'Friends and Strangers' explores the pitfalls of adult friendships

“What is a friend? A single soul dwelling in two bodies.”― Aristotle

Finding new friends as an adult can be difficult. Simply sharing an interest in books or music doesn’t result in a friendship with a new person, something about the other person’s personality just has to click in order to form a genuine friendship. Our latest read takes us to upstate New York where a new mother bonds with a college senior.

Friends and Strangers by J. Courtney Sullivan

After her husband relocates their family from Brooklyn to a college town in upstate New York, Elisabeth finds it difficult to adjust to her new life. As a writer she can work from anywhere, but with the new baby she can’t seem to think let alone write. When she hires Sam, a senior at one of the local colleges to nanny for her three days a week the two women form an unexpected friendship. Sam is quasi-engaged to her long distance boyfriend in London and finds herself worrying about what she’ll do after graduation. When she meets Elisabeth, Sam views her as an effortlessly cool and chic mentor and finds herself drawn to Elisabeth’s complicated family life. As Sam and Elisabeth grow closer, Sam befriends George, Elisabeth’s quirky father-in-law, whose Hollow Tree theory intrigues the nanny and she begins to attend his weekly meetings to discuss how capitalism is working to undermine those who aren’t in the 1 percent.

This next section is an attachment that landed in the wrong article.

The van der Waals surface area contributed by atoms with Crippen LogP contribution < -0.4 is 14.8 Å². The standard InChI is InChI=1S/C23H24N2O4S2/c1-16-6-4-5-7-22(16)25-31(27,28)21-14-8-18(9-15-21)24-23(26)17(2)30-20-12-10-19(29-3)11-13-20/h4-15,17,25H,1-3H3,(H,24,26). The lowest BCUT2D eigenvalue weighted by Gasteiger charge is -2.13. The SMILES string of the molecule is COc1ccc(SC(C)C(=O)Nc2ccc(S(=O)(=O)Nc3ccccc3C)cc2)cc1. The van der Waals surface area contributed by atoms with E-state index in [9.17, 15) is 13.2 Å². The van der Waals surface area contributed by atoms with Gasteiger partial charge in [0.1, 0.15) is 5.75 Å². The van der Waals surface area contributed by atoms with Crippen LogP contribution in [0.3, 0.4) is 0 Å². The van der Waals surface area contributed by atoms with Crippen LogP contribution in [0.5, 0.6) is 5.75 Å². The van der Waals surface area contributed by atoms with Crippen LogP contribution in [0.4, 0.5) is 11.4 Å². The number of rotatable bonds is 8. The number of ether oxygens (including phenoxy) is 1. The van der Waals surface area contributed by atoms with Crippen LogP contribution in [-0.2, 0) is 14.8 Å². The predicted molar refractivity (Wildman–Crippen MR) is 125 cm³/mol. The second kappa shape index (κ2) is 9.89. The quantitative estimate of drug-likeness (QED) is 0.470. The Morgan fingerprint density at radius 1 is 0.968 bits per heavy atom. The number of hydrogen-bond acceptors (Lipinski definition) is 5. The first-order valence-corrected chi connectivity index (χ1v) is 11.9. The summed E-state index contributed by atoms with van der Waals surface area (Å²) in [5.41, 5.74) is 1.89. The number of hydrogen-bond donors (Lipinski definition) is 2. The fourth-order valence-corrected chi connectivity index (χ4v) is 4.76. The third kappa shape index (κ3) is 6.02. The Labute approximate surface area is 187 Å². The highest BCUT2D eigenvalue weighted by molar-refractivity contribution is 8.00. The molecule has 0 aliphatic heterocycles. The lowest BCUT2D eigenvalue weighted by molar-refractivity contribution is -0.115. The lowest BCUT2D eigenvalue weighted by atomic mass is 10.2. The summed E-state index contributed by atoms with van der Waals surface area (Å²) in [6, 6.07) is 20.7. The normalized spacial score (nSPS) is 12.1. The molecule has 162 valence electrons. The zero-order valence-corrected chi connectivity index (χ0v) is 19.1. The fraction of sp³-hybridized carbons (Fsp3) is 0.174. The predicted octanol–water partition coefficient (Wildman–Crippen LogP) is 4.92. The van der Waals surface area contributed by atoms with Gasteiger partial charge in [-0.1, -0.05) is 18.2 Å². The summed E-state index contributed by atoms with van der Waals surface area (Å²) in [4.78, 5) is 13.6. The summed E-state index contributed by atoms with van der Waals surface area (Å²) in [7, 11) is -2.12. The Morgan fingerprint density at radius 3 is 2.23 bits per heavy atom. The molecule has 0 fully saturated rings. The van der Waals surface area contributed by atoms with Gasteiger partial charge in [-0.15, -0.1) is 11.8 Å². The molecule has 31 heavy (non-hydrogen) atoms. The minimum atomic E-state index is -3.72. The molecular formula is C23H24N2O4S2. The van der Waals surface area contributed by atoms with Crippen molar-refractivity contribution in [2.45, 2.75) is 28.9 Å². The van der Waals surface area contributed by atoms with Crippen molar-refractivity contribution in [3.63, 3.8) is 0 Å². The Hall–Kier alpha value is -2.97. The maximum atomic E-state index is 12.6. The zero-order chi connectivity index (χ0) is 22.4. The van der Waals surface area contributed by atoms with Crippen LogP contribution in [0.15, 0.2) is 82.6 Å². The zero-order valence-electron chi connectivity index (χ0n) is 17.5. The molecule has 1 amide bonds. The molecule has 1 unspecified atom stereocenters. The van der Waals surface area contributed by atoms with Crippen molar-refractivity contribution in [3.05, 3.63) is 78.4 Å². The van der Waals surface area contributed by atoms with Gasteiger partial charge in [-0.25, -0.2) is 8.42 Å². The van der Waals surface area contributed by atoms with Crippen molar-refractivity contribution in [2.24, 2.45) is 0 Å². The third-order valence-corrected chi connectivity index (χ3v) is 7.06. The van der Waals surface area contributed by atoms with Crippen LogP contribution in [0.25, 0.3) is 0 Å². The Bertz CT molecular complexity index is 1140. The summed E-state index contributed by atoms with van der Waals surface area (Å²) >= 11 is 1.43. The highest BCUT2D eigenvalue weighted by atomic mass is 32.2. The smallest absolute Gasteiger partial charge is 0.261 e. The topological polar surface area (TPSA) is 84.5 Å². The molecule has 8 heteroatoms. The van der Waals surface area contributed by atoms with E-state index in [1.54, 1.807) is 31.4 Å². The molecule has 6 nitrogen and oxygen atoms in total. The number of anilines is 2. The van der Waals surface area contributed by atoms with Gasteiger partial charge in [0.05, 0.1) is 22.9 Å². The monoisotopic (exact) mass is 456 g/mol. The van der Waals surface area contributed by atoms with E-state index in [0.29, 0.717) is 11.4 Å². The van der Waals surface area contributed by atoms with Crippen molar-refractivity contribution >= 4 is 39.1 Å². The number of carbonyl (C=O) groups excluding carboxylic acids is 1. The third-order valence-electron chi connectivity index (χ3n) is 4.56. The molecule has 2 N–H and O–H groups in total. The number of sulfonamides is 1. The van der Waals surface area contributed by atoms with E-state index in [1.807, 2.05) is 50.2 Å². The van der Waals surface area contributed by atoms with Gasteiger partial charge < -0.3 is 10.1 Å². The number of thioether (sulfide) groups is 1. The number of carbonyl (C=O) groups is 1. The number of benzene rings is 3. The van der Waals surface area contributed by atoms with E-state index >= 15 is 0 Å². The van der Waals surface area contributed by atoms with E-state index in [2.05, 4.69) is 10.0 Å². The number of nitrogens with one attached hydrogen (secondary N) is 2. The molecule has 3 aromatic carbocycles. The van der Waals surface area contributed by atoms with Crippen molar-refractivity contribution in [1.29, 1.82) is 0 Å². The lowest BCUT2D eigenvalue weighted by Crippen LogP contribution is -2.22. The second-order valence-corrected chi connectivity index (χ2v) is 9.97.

J. Courtney Sullivan’s latest novel, “Friends and Strangers” set to be published on June 30, explores motherhood and socioeconomic divides through Elisabeth and Sam’s friendship. The relationship is never quite on an even ground as Elisabeth always has the upperhand as Sam’s employer. Sullivan’s writing is captivating and witty as the characters observe the disconnects in their respective lives and those around them.

From the book jacket…

Elisabeth, an accomplished journalist and new mother, is struggling to adjust to life in a small town after nearly twenty years in New York City. Alone in the house with her infant son all day (and awake with him much of the night), she feels uneasy, adrift. She neglects her work, losing untold hours to her Brooklyn moms’ Facebook group, her “influencer” sister’s Instagram feed, and text messages with the best friend she never sees anymore. Enter Sam, a senior at the local women’s college, whom Elisabeth hires to babysit. Sam is struggling to decide between the path she’s always planned on and a romantic entanglement that threatens her ambition. She’s worried about student loan debt and what the future holds. In short order, they grow close. But when Sam finds an unlikely kindred spirit in Elisabeth’s father-in-law, the true differences between the women’s lives become starkly revealed and a betrayal has devastating consequences.

If you enjoy…

Readers who enjoy “Friends and Strangers” might also be captivated by Sullivan’s novel “Saints for All Occasions,” which follows a pair of close sisters who were divided by the secret they keep.